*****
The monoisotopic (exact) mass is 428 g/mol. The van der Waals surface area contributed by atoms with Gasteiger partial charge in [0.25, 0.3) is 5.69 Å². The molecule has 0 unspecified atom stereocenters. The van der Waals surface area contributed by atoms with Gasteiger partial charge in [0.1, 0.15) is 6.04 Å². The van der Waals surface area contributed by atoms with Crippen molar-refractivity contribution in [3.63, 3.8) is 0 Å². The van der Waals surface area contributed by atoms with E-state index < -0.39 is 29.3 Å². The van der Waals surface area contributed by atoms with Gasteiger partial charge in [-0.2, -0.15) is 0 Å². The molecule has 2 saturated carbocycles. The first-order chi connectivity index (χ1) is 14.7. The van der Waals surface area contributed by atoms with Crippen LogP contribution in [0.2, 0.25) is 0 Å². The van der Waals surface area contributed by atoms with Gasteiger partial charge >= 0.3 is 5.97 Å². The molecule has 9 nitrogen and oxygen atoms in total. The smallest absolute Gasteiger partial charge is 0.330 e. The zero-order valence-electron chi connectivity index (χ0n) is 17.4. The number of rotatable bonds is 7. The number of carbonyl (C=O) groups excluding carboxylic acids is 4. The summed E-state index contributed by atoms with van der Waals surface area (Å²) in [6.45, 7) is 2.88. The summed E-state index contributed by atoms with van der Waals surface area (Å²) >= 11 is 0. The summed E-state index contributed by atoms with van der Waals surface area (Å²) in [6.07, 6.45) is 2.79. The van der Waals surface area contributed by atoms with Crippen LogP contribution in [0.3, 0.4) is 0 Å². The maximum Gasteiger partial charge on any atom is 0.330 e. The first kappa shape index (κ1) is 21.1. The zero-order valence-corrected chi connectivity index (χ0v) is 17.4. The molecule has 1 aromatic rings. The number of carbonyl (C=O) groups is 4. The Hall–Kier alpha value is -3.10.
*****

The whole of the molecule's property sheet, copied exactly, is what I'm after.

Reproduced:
The monoisotopic (exact) mass is 428 g/mol. The van der Waals surface area contributed by atoms with Gasteiger partial charge in [0.25, 0.3) is 5.69 Å². The molecule has 0 unspecified atom stereocenters. The van der Waals surface area contributed by atoms with Gasteiger partial charge in [0.1, 0.15) is 6.04 Å². The van der Waals surface area contributed by atoms with Crippen molar-refractivity contribution in [3.63, 3.8) is 0 Å². The van der Waals surface area contributed by atoms with E-state index < -0.39 is 29.3 Å². The van der Waals surface area contributed by atoms with Gasteiger partial charge in [-0.2, -0.15) is 0 Å². The molecule has 2 saturated carbocycles. The first-order chi connectivity index (χ1) is 14.7. The van der Waals surface area contributed by atoms with Crippen LogP contribution in [0.2, 0.25) is 0 Å². The van der Waals surface area contributed by atoms with Gasteiger partial charge >= 0.3 is 5.97 Å². The molecule has 9 nitrogen and oxygen atoms in total. The smallest absolute Gasteiger partial charge is 0.330 e. The zero-order valence-electron chi connectivity index (χ0n) is 17.4. The number of rotatable bonds is 7. The number of carbonyl (C=O) groups excluding carboxylic acids is 4. The summed E-state index contributed by atoms with van der Waals surface area (Å²) in [6.45, 7) is 2.88. The summed E-state index contributed by atoms with van der Waals surface area (Å²) >= 11 is 0. The summed E-state index contributed by atoms with van der Waals surface area (Å²) in [6.07, 6.45) is 2.79. The van der Waals surface area contributed by atoms with Crippen LogP contribution in [0.3, 0.4) is 0 Å². The maximum Gasteiger partial charge on any atom is 0.330 e. The first kappa shape index (κ1) is 21.1. The zero-order valence-corrected chi connectivity index (χ0v) is 17.4. The molecule has 1 aromatic rings. The number of carbonyl (C=O) groups is 4. The Hall–Kier alpha value is -3.10.